I could now write with the confidence that comes from experience.
Amazingly, I passed the final exam.
Although I’d never properly shot an arrow in my life, I was certified to instruct.
Applying the experience
In the years since my certification, I have taken archery lessons—but certainly never taught any.
While living in Singapore, I visited the Indonesian island of Bintan, where I spent an afternoon shooting arrows at an outdoor range, hitting the odd bull’s eye, and feeling like a total bad-ass.
Back in Toronto, I put my training to the test by trying Archery Tag, also known as Extreme Archery, a mock-combat game that combines elements of dodgeball and paintball with classic archery skills. Players target those on opposing sides with non-lethal, sponge-tipped arrows to score points and eliminate rival team members.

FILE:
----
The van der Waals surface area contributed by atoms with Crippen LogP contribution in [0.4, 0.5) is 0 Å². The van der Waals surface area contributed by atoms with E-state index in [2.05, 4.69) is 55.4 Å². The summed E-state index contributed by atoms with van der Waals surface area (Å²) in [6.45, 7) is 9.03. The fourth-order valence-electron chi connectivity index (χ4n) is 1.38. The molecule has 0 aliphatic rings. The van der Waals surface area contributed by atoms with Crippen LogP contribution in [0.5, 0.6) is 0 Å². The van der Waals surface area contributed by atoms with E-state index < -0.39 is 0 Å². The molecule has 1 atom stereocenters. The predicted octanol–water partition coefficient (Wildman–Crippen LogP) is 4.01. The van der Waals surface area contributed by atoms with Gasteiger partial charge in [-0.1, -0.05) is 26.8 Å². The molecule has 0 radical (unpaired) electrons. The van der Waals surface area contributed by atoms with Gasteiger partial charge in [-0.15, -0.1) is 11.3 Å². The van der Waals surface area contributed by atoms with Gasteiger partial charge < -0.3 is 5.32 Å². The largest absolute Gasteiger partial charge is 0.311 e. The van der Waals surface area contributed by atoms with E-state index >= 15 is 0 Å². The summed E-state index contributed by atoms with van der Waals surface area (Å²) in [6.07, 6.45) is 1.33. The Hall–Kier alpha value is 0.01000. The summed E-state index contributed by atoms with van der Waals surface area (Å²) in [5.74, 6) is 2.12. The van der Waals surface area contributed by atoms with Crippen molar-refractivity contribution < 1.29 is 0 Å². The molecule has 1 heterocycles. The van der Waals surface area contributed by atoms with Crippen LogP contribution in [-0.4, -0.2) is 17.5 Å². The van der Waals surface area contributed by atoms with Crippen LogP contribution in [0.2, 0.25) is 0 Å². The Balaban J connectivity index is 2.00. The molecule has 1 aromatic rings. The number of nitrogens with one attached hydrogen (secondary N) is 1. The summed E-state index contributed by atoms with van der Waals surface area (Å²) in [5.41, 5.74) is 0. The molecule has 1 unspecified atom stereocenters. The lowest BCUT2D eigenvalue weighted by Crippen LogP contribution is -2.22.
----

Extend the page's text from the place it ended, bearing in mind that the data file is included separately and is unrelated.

To nerd things up, I pretended the arena was a medieval fortress my team had to defend against an invading army.
Refs time each game, creating a sense of urgency as players must string and fire quickly and efficiently while being shot at.
You even get to wear armour.
Well, not really, but a staff member fits you with a protective foam mask. The mesh screen obscures visibility just enough to keep things real, and the perforated mouth covering makes the mask feel like a close helmet a knight might wear.
Note to males interested in Archery Tag: consider a jockstrap.
Like writing, archery requires practice, patience, and persistence. And like writing, it is so much fun—though it tends to leave more welts.
Most of all, discovering archery helped me to write those scenes with conviction and empathy. I believe the same holds true for most experiences. Write what you know, right?
The craft pushed me to try new things and travel to new places.
Things I may not have tried and places I may not have visited had I not struggled to write about them.
Is there something you’re trying to write about but maybe feeling stuck? Go out and experience that thing—provided, of course, it’s legal and safe.
You know, like axe-throwing.